Rent seeking, corruption, and local ﬁnance in historical perspective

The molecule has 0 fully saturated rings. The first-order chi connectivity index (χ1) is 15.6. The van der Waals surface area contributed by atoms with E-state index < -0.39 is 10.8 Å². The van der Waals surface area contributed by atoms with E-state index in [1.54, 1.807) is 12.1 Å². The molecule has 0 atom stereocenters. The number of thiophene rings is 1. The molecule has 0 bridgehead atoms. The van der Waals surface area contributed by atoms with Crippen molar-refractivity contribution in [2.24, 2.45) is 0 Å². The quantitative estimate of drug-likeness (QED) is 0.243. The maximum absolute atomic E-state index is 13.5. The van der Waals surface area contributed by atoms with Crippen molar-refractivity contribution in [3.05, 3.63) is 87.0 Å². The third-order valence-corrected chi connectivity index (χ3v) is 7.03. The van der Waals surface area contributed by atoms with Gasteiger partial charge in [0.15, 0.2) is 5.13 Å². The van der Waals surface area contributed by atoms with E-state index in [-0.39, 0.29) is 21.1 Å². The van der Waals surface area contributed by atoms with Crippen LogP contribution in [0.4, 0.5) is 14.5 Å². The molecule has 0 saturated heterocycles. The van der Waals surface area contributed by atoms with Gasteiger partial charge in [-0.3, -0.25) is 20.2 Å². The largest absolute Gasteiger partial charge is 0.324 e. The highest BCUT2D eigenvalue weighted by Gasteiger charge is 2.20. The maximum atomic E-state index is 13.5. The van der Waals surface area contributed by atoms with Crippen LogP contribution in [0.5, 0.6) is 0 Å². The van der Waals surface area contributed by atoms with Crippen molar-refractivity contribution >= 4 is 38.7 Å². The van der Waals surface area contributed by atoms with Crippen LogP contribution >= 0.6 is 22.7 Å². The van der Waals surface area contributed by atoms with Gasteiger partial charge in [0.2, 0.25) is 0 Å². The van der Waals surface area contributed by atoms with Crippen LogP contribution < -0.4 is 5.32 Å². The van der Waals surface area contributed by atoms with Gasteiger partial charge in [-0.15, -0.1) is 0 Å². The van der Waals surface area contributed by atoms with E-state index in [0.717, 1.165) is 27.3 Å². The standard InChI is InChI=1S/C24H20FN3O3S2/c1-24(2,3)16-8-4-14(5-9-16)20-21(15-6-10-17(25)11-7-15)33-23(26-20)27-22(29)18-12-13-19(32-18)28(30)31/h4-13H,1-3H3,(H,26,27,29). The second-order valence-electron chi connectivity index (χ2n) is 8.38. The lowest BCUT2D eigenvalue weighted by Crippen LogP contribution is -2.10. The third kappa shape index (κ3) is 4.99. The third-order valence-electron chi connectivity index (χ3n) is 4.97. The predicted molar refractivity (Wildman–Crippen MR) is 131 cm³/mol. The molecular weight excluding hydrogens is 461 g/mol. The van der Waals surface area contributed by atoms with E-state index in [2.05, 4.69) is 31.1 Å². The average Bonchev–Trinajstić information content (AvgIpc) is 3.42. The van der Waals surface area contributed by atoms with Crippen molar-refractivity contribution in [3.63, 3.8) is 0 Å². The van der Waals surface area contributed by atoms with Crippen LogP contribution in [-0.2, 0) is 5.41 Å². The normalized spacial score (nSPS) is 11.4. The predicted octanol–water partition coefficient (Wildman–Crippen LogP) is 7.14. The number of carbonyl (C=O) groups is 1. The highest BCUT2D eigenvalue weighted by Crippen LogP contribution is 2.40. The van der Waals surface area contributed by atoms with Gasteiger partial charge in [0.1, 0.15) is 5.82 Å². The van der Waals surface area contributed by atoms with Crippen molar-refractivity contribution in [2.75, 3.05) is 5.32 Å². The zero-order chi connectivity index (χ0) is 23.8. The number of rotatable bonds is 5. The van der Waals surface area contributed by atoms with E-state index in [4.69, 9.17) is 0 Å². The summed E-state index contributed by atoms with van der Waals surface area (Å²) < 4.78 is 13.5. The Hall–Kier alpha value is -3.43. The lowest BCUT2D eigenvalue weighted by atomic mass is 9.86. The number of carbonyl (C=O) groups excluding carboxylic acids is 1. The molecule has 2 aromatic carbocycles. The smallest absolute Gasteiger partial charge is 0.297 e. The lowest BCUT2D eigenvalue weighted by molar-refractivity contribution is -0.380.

Economists and political scientists speak of rent seeking as one symptom of deviation from the free market ideal. Prices include a component above what would obtain in a market with many buyers and sellers; these prices are maintained by entry obstructions into the market that prevent people attracted by the excess returns from joining in and by their presence driving down prices. A monopoly or oligopoly can create barriers to entry that allow them to enjoy rents. Politics also matter. In early modern Europe, rulers set up government monopolies from which they gained revenues in excess of those that would have accrued to a ﬁrm operating in a free market. Other rulers set up chartered companies which also enjoyed tremendous market dominance over certain kinds of trade; merchants paid taxes and fees to be granted access to lucrative trades. For their part, early modern European rulers were anxious to expand their revenues as part of their state-building enterprisesbuilding armies and bureaucracies with which to compete with each other and to bring greater order and control over their subject populations. The political economy of rents and rent seeking is thus historically connected in a basic way to the twin narratives of European state formation and the development of capitalism-the two large-scale historical processes that have done so much to shape the modern world and equally, if not even more, our understanding of this world in which we live.